Next time, we’ll discuss how to add details that make Unknown Armies feel weird and scary.

Last Tuesday we started in on the basic game rules and setting. This time we’re going to read some more detailed rules on adjudicating play.

Read this content:

  • The rules for Fighting, Stability and Sanity Loss, and Refreshing Ability Pools on pages 60-82. The combats in Midnight Sub Rosa are relatively simple ones, so you don’t need to worry too much about special-case rules like rate of fire or cover. 
  • The Character Creation Quick Reference on p. 9.

One last thing: Check in to the New Gamemaster Month Facebook group, or tweet us at @NewGmMonth, if you haven’t already. We’d really love to hear how things are going for you, and in particular, we’d love to hear back from you when New Gamemaster Month is over and you’ve run your first game.

Catching Up?

If you heard about New Gamemaster Month a bit on the late side, it’s fine to jump in now. You’ll need to catch up with us, but that’s still quite doable. Start with the first post and read through them all. Each one gives you an activity, but for the most part they don’t take too long, so with a little effort you’ll be back with the class by our next blog post on Thursday—and on the road to running your first game in just a couple of weeks!

To simplify your activity list, here’s everything we’ve done so far, gathered into one easy checklist. Please note that this is just a cheat sheet, to make it a bit easier to keep track of what you’re doing—read the blog posts for the context you need to get the most out of these activities.

  • Get your hands on a copy of the Trail of Cthulhu corebook.
  • Download our sample scenario, Midnight Sub Rosa.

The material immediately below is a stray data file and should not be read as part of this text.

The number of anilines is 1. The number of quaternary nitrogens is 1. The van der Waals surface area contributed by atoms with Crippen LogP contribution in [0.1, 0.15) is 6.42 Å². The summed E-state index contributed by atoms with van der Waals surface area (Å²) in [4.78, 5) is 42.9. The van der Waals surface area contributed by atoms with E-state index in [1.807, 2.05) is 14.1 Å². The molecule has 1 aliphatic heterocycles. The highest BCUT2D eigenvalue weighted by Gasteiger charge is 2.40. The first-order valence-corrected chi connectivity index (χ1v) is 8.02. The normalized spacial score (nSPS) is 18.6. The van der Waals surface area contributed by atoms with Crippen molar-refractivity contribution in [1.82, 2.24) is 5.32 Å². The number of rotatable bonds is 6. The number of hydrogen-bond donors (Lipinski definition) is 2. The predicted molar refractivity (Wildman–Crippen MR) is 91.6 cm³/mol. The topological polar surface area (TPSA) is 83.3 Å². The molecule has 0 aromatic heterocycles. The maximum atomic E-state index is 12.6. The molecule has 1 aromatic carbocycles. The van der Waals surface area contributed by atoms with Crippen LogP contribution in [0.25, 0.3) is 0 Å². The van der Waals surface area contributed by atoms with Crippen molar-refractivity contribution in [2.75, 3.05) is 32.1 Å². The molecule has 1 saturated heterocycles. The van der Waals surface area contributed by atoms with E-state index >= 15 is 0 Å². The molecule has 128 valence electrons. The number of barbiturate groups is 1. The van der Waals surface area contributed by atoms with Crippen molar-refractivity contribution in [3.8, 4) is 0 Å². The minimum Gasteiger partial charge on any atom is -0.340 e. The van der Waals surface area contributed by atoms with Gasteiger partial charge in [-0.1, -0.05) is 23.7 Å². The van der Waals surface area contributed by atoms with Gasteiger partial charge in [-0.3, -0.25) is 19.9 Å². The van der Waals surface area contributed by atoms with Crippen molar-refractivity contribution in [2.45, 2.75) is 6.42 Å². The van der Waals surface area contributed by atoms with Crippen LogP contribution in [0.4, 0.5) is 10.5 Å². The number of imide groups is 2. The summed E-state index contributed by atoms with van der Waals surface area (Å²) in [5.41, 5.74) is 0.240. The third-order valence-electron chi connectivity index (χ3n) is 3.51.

• Decide when and where you will run your first game session.
  • Reach out to half a dozen players and confirm the time and place with them.
  • Skim the Introduction of the Trail of Cthulhu corebook (pages 6-7), and…
    • Read The Thirties chapter on pages 168-189
    • Read Clues, Tests and Contests – pages 51-82
    • Skim The Cthulhu Mythos: Pages 84-167
  • Read Midnight Sub Rosa
  • Chat briefly with your players about what they like and expect out of an RPG, and maybe share some information about the type of adventure they’ll be playing.

Last Tuesday we started in on the basic game rules and setting. This time we’re going to read some more detailed rules on adjudicating play during an action-oriented encounter and have a look at some of the specific setting elements that form the background of your adventure, “The Broken Tower.” 

Review these bits of rules content:

  • Ability Use, including Augmenting Abilities (page 2)
  • Results and Opposed Resolution (pages 3 and 6)
  • Runic Inspiration and Inspiration (pages 8 and 10)

And then read this setting content; it’ll put your mind into the region in which “The Broken Tower” is set:

  • The Badlands of the Starfire Ridge (pages 26-27)
  • The map and the Places sidebar (page 27)

One last thing: Check in to the New Gamemaster Month Facebook group, if you haven’t already. We’d really love to hear how things are going for you, and in particular, we’d love to hear back from you when New Gamemaster Month is over and you’ve run your first game. That’s where you’ll report it, and win a fabulous prize (well, a modest prize) as an expression of our congratulations.

Catching Up?